He bowled every variety of ball


Fred Titmus finished, aged 49, after being recalled to the side in 1982, with 2,214 wickets, 21,588 runs, 53 Test caps, 153 Test wickets and 1,449 Test runs.

Fred Titmus, one of England's greatest slow bowlers, who has died after a long illness at 78, will long be remembered for his performances in the 1962-3 tour of the sub continent.

Brian Bolus, eight times an England batsman and captain of both Nottinghamshire and Derbyshire after being sacked by Yorkshire, said: “I was on that tour to India with Fred and I never saw better spin bowling. There was no turn and very little bounce but his length and flight and changes of pace were perfect.”

Titmus was born in London, brought up on a council estate and destined for greatness after bowling no more than half a dozen balls at the Middlesex nets in 1948. The county's coaches decided as soon as those balls hit the back of the net that they had a special talent on their hands and Titmus went on to play for Middlesex in every one of the next five decades.

He finished, aged 49, after being recalled to the side in 1982, with 2,214 wickets, 21,588 runs, 53 Test caps, 153 Test wickets and 1,449 Test runs. He was 42 — and his career had almost ended when he lost four toes during a boat accident in the West Indies — when he went on the 1974-5 trip to Australia and avoided the bouncers from Dennis Lillee and Jeff Thomson by standing outside his off stump.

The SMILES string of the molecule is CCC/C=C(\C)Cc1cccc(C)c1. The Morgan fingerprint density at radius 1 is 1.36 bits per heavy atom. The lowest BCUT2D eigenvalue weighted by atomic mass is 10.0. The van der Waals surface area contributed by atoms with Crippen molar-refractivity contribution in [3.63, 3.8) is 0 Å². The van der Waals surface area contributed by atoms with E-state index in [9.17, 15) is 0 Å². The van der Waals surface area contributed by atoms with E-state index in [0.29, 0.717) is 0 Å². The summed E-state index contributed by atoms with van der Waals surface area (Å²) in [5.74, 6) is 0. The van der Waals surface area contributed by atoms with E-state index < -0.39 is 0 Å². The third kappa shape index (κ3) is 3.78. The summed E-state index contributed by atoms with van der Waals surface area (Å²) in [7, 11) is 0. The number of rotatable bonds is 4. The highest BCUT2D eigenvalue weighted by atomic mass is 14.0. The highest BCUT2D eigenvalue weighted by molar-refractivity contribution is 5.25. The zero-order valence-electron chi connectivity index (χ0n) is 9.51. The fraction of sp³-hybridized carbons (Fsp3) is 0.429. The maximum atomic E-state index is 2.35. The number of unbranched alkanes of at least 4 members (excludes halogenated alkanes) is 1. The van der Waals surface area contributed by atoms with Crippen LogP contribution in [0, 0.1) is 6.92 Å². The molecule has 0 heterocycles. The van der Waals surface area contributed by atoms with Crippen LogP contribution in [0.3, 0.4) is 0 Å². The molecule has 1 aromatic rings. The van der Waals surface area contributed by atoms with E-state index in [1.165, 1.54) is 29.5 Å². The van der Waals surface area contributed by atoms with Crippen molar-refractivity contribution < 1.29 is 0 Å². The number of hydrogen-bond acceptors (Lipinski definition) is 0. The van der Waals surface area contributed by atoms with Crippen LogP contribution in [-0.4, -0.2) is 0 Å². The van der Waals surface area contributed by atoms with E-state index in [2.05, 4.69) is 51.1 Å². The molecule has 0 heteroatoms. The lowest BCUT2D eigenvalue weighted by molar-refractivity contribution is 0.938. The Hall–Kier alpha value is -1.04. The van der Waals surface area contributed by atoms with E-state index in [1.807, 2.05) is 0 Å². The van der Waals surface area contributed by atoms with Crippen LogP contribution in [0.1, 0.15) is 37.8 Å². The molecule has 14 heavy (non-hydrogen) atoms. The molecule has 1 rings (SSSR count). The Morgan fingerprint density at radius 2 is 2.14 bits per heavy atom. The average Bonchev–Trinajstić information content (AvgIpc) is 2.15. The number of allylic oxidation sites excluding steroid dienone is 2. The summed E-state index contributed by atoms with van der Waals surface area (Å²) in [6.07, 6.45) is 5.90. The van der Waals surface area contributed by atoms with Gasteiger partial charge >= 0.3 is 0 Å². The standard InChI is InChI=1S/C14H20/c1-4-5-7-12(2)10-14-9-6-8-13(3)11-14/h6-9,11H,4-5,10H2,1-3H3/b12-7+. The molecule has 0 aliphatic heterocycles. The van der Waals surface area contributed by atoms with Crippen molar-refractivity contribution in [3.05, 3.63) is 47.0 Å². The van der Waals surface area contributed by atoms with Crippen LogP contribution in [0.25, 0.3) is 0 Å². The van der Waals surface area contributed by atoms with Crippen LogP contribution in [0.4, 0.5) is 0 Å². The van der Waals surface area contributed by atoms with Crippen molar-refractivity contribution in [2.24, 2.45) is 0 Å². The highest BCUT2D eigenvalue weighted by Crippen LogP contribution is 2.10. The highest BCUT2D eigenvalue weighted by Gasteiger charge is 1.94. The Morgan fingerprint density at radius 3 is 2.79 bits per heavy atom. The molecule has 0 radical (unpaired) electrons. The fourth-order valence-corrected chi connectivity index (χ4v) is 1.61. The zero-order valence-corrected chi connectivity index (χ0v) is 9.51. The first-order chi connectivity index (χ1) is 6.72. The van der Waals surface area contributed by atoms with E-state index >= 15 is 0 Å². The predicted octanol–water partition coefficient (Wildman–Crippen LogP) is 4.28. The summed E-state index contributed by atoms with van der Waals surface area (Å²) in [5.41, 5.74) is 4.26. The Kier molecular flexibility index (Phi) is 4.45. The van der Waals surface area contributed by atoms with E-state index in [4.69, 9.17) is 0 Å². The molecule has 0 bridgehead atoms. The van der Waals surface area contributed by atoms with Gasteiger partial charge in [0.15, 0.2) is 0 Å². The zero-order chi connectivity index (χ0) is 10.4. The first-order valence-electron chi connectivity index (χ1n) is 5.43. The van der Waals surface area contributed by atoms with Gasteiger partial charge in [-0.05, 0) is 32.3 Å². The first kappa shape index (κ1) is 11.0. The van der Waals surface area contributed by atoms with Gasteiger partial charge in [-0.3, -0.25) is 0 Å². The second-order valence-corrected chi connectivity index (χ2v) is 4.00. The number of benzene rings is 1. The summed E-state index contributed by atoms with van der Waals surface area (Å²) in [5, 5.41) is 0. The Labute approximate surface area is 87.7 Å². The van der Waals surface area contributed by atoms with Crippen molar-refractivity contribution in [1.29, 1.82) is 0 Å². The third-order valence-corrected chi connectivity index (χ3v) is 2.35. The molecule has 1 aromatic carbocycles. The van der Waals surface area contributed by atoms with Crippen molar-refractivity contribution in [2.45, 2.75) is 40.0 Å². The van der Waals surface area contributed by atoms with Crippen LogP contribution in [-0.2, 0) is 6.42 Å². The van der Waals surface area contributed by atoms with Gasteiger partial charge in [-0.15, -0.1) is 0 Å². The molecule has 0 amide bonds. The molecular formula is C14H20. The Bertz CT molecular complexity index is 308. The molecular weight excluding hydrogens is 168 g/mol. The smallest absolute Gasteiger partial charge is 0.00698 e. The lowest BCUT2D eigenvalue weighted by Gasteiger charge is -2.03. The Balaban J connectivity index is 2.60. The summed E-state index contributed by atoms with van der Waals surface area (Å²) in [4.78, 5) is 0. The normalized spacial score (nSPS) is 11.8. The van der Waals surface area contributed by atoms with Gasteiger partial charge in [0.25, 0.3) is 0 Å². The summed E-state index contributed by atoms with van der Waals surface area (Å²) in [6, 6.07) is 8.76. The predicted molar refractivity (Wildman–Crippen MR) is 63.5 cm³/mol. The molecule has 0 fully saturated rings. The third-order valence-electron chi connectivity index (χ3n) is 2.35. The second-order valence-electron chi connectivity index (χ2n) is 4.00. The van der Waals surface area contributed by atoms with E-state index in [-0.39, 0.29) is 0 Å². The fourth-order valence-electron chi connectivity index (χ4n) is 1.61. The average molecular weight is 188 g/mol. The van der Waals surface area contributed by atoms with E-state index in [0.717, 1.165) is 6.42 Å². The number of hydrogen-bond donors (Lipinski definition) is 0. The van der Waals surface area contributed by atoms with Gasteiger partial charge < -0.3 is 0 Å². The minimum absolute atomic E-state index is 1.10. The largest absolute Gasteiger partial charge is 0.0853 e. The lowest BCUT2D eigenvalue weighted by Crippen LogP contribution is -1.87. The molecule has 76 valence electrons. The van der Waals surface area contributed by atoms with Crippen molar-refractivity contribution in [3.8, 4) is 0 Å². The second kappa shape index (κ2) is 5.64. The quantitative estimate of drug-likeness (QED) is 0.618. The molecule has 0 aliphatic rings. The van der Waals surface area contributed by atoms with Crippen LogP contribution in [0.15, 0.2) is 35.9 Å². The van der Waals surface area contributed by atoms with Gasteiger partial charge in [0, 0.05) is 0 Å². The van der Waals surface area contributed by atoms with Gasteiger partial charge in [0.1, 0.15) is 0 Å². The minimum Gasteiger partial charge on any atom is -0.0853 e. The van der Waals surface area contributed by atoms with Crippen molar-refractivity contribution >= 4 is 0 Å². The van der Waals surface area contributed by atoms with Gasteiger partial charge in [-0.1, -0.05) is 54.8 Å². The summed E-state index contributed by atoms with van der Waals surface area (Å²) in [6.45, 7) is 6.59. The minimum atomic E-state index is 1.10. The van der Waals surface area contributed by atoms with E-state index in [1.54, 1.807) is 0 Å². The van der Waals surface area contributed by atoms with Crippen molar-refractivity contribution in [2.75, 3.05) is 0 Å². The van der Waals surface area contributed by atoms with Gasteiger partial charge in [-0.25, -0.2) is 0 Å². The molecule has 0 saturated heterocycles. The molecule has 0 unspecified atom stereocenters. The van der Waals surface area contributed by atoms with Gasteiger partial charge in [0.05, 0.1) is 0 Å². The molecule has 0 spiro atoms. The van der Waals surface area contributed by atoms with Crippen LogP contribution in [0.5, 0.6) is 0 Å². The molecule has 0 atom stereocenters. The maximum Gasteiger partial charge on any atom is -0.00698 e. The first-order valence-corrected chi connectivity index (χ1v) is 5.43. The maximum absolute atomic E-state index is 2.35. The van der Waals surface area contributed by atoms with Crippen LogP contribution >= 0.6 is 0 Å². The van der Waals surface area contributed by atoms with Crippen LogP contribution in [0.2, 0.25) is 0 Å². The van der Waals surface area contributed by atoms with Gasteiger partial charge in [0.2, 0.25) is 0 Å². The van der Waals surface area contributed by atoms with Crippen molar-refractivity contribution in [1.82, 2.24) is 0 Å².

He had had a remarkable Test career with a seven year gap after his first two England matches in 1955 because Jim Laker, Ray Illingworth, David Allen and John Mortimer all stood in his way.

Titmus was often described as an off break bowler but that is not the whole story. He bowled every variety of ball at a brisk slow to medium, rarely relied on turn and got most of his wickets with changes of pace. His quicker ball often caught batsmen asleep.

After his county career ended he was appointed a selector under Ray Illingworth — alongside Bolus — but, by now slightly deaf, he had a spectacular fall out with the England captain Mike Atherton who criticised him in his autobiography. Titmus responded that Atherton was “one of the worst England captains since the Second World War.”

He was a typical London wide boy even when he was supposed to have the dignity of a selector. During a New Zealand tour Richard Hadlee claimed he changed the ball that had been selected for the start of the England innings. I had to ring him to check the facts. “Of course I swapped ‘em round. All's fair in love and cricket,” he chuckled.

He received the ultimate compliment from Mike Brearley who called him the best he ever played under and once won a Man of the Match award just for his captaincy. He did not like the intellectual, university-educated Brearley, suggesting he was typical of the old amateur cricket leaders.

Titmus was sent to view an Edgbaston Test pitch and pronounced it “all right.” The first ball from Curtly Ambrose flew over the wicket-keeper's head for four byes and the game ended in victory for West Indies on the third morning. Titmus later helped to modify the action of Harbhajan Singh's action after he had been accused of throwing. He was awarded the MBE for his services to cricket but most of his last few years have been in charge of a village post office.